5. Degree in Education

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The world always needs more teachers and so it is very hard for an individual pursuing primary or secondary education (higher education requires many more qualifications) to not land a job shaping the minds of future generations. It’s amazing that someone should endure so much schooling, only to go right back to school without a practical pursuit in between. The result is something like a snake eating its own tail, where education makes educators, who in turn educate future educators. Call it incestuous, there is stability in teaching (even if the paycheck is negligible). (Leonard Nimoy earned his MA in Education at Antioch College.)

4. Law Degree

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The legal industry is one of the most prosperous in the country; think of how many cases are heard in court, how much golden-briefcased firms and practices appear on TV. While noble in some regards- defending the little guy via the advantage of a superior grasp on the law- it can also be a slimy, corrupt industry that thrives on loopholes and well-choreographed lies. Whatever the path, it is a moral endeavor as much as it is a lucrative one; if you can’t find a position at an existing firm or practice, there’s always the possibility of opening your own. Whatever your oddly-specific speciality (e.g. asbestos, injury claims, media, etc.), there is always a niche, and the pertinent legal fees to accompany. (John Cleese studied Law at Cambridge.)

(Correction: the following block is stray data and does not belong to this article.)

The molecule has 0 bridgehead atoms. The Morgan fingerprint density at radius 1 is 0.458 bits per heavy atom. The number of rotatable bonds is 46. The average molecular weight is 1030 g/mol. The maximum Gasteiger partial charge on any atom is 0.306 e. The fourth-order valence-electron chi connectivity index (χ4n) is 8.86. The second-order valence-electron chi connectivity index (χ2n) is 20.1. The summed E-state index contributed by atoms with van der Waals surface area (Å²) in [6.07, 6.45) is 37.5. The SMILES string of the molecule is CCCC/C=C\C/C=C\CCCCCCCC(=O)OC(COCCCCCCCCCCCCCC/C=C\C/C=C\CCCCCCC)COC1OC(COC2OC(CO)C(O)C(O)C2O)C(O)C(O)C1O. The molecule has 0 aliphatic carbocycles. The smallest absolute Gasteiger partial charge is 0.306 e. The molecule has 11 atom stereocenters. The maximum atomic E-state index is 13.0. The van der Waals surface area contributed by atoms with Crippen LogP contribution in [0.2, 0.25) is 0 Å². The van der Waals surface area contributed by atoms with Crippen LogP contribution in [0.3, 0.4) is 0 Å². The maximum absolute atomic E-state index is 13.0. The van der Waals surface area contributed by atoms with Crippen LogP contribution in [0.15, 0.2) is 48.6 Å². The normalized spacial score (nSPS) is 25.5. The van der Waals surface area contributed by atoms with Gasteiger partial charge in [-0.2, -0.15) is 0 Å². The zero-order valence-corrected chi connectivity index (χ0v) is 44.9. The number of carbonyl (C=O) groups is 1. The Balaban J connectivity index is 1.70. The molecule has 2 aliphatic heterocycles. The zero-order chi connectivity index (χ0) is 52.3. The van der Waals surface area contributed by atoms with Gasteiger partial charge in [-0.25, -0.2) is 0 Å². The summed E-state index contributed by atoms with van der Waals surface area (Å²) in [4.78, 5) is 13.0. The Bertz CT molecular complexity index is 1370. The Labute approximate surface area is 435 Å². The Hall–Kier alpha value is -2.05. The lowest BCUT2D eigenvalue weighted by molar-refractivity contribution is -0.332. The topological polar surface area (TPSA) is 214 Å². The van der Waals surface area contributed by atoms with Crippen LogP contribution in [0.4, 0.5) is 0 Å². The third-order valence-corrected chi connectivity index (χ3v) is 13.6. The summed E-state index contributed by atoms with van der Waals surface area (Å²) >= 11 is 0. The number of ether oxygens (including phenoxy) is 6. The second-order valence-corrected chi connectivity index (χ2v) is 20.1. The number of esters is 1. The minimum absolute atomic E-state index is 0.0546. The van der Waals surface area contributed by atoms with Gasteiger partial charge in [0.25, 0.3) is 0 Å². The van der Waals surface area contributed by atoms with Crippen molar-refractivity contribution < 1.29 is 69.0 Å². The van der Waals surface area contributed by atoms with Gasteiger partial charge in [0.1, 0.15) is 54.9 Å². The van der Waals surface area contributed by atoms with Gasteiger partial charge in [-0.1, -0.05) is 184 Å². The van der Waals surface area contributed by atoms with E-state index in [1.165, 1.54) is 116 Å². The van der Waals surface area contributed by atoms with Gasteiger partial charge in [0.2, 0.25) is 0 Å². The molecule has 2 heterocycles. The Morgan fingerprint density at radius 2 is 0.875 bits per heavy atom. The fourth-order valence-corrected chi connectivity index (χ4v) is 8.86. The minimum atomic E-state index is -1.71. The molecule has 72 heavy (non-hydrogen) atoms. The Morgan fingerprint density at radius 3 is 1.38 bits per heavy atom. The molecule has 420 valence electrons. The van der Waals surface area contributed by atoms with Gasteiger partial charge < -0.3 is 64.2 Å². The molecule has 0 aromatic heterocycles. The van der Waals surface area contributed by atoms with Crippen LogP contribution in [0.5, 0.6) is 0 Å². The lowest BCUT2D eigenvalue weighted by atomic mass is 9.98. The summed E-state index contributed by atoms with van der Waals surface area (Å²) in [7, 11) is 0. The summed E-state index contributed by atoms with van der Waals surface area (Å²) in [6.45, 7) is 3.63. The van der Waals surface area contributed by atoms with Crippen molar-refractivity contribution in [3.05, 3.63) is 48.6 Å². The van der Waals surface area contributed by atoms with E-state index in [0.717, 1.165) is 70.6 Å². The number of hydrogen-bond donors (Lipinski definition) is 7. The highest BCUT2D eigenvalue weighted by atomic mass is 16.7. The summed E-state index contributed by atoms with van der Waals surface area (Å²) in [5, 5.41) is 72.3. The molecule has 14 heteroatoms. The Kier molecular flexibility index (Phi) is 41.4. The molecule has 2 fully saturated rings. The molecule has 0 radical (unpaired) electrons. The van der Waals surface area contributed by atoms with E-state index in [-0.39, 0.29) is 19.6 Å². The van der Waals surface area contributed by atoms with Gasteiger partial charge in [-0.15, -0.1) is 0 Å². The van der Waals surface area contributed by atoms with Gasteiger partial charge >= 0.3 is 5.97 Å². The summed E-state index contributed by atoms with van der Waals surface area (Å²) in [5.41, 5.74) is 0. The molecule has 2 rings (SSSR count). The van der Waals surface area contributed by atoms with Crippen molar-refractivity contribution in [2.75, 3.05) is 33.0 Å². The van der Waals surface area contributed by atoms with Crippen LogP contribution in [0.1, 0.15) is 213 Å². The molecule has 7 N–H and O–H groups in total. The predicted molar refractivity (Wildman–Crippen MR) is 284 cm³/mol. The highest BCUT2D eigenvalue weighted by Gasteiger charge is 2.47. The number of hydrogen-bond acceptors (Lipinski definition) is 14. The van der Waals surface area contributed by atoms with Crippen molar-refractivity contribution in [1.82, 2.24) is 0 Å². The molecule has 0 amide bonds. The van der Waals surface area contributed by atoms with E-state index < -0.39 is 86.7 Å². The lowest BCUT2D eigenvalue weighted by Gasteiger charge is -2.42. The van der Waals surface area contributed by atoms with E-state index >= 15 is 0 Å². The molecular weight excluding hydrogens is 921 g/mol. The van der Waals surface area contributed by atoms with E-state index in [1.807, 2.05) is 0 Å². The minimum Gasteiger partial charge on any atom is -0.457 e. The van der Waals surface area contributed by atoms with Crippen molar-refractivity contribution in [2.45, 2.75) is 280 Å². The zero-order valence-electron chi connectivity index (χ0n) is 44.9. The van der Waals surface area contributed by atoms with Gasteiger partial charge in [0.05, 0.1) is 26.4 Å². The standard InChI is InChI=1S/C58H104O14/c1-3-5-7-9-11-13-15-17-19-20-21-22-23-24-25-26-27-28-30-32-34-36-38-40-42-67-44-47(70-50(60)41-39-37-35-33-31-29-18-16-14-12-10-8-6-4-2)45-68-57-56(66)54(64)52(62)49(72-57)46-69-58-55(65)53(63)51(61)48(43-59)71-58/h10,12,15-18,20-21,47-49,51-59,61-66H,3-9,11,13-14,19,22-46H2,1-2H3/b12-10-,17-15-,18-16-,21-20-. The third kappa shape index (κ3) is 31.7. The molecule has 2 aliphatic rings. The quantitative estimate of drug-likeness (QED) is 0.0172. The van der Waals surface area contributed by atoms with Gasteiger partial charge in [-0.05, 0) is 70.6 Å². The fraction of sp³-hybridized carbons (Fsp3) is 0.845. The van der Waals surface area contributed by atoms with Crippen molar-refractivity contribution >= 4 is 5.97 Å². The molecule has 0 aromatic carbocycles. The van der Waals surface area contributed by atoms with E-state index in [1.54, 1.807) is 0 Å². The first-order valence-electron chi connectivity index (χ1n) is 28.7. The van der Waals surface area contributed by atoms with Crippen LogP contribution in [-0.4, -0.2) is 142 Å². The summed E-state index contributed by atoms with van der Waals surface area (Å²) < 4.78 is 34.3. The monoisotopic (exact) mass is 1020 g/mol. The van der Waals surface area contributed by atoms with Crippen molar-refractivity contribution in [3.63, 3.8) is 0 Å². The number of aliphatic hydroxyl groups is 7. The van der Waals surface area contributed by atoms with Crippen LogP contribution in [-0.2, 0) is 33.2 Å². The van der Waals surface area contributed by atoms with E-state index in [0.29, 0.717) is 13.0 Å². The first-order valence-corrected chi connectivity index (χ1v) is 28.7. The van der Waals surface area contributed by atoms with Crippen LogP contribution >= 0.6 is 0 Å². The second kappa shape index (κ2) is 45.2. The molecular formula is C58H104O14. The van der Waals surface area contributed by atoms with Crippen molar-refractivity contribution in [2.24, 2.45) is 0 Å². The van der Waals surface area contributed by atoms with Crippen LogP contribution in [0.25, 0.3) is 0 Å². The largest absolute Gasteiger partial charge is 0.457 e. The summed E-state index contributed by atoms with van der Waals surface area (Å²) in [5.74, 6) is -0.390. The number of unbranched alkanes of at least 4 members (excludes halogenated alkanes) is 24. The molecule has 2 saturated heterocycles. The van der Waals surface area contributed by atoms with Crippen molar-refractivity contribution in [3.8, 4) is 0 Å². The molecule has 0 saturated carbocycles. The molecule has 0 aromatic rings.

3. Computer Science

Image result for Masi Oka

Most college students go into computer science because they love video games and think making them would be just as gratifying. That idea comes to a crashing halt, when they realize the degree involves more complex mathematics than the average video gamer can comprehend. Those remaining have a great shot at seeing some money post-graduation. Whether such an individual should learn to create websites (with all the intricate coding and esoteric, technical, Mark Zuckerberg-ish know-how that is incumbent) or develop software, there are a lot of businesses that rely on the kind of exclusive knowledge a degree in computer science guarantees. (Masi Oka earned a B.Sc degree in Computer Science and Mathematics at Brown University.)